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Editor’s Letter


insight: The Element of Surprise

IT’S A given that music lovers want to be surprised. The same is true for those who are making music: Fleshing out your preconcieved notion of your song down to the most minute detail doesn’t leave room for ideas to develop; it’s important to be open to the potential of the unplanned. I’m not saying this is a novel concept, but bear in mind that it can manifest itself in many ways in the studio.

Maybe it’s how you approach your writing. In our MGMT cover feature starting on page 14, we learn how Ben Goldwasser and Andrew VanWyngarden broke out of their structured studio mindset by literally surrounding themselves with a giant circle of gear and just jamming, often independently, until songs began to emerge.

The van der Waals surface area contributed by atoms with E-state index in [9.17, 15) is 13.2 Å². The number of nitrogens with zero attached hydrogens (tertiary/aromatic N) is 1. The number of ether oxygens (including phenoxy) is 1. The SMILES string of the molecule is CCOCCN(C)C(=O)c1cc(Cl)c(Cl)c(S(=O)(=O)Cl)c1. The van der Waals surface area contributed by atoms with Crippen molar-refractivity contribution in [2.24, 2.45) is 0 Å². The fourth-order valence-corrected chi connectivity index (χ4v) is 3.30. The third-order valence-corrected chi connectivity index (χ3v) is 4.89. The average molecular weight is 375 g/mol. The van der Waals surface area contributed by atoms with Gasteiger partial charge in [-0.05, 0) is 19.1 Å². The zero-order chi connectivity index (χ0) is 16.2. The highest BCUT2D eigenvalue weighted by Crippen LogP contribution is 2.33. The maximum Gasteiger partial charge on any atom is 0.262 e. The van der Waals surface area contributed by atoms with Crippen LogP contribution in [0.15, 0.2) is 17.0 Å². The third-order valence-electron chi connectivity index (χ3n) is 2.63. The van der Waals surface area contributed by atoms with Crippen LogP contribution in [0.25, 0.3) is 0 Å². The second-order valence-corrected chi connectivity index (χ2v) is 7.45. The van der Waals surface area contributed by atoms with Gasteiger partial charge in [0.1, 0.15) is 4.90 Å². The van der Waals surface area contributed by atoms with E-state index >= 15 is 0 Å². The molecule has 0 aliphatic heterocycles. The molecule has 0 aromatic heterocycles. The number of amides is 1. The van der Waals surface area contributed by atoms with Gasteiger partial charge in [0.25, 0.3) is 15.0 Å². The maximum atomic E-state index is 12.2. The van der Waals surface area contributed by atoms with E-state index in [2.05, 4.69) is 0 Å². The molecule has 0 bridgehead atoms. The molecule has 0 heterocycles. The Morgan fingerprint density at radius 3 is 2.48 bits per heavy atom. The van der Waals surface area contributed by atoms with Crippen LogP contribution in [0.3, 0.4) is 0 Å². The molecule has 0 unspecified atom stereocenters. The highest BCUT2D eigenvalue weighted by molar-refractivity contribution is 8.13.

Sometimes, it’s about experimenting with technology that can be unpredictable in nature. In “Granular Synthesis 101” (beginning on page 72), we delve into novel ways to reorder and modulate of bits of sonic data to create remarkable new sounds.

The element of surprise can even lie in the gear itself. In our new “Mod Squad” column (page 54), technical editor Gino Robair tours the radical Metasonix R-54 Supermodule MK II. Of it, he says, “Can you tell that I am reveling in the instability aspects of the R-54? Therein lies much of the creative potential.”

Find yourself in a rut? Give in to the unpredictable. The results might amaze you.


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